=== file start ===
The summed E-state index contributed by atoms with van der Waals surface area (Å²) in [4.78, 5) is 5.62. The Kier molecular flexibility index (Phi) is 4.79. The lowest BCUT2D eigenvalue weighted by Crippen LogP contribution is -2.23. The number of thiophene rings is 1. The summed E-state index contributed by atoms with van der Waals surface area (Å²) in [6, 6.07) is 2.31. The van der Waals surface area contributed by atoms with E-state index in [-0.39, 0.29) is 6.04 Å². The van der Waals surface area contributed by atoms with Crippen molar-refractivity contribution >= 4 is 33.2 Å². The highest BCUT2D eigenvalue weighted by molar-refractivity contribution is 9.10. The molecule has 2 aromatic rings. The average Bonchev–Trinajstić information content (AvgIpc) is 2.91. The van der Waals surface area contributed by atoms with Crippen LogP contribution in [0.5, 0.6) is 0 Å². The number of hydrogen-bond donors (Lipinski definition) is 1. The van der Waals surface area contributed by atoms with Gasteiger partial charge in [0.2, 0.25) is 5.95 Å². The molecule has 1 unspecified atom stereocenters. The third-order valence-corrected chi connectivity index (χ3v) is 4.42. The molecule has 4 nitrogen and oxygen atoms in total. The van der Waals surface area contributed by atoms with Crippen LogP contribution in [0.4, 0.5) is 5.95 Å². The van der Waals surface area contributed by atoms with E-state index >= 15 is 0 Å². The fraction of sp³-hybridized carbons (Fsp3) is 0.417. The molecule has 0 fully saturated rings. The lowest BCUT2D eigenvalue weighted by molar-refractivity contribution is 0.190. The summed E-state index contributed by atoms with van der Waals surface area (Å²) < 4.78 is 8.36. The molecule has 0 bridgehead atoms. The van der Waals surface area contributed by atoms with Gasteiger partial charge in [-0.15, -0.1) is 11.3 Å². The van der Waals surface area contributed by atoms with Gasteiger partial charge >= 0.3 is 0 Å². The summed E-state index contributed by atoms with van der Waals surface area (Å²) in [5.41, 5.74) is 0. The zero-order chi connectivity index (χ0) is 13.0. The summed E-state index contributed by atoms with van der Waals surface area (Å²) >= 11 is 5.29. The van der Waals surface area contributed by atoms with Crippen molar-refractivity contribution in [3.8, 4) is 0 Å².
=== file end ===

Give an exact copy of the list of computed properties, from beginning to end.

The summed E-state index contributed by atoms with van der Waals surface area (Å²) in [4.78, 5) is 5.62. The Kier molecular flexibility index (Phi) is 4.79. The lowest BCUT2D eigenvalue weighted by Crippen LogP contribution is -2.23. The number of thiophene rings is 1. The summed E-state index contributed by atoms with van der Waals surface area (Å²) in [6, 6.07) is 2.31. The van der Waals surface area contributed by atoms with E-state index in [-0.39, 0.29) is 6.04 Å². The van der Waals surface area contributed by atoms with Crippen molar-refractivity contribution >= 4 is 33.2 Å². The highest BCUT2D eigenvalue weighted by molar-refractivity contribution is 9.10. The molecule has 2 aromatic rings. The average Bonchev–Trinajstić information content (AvgIpc) is 2.91. The van der Waals surface area contributed by atoms with Crippen LogP contribution in [0.5, 0.6) is 0 Å². The number of hydrogen-bond donors (Lipinski definition) is 1. The van der Waals surface area contributed by atoms with Gasteiger partial charge in [0.2, 0.25) is 5.95 Å². The molecule has 1 unspecified atom stereocenters. The third-order valence-corrected chi connectivity index (χ3v) is 4.42. The molecule has 4 nitrogen and oxygen atoms in total. The van der Waals surface area contributed by atoms with Crippen LogP contribution in [0.4, 0.5) is 5.95 Å². The van der Waals surface area contributed by atoms with E-state index >= 15 is 0 Å². The fraction of sp³-hybridized carbons (Fsp3) is 0.417. The molecule has 0 fully saturated rings. The lowest BCUT2D eigenvalue weighted by molar-refractivity contribution is 0.190. The summed E-state index contributed by atoms with van der Waals surface area (Å²) < 4.78 is 8.36. The molecule has 0 bridgehead atoms. The van der Waals surface area contributed by atoms with Gasteiger partial charge in [-0.15, -0.1) is 11.3 Å². The van der Waals surface area contributed by atoms with Gasteiger partial charge >= 0.3 is 0 Å². The summed E-state index contributed by atoms with van der Waals surface area (Å²) in [5.41, 5.74) is 0. The zero-order chi connectivity index (χ0) is 13.0. The summed E-state index contributed by atoms with van der Waals surface area (Å²) >= 11 is 5.29. The van der Waals surface area contributed by atoms with Crippen molar-refractivity contribution in [3.8, 4) is 0 Å².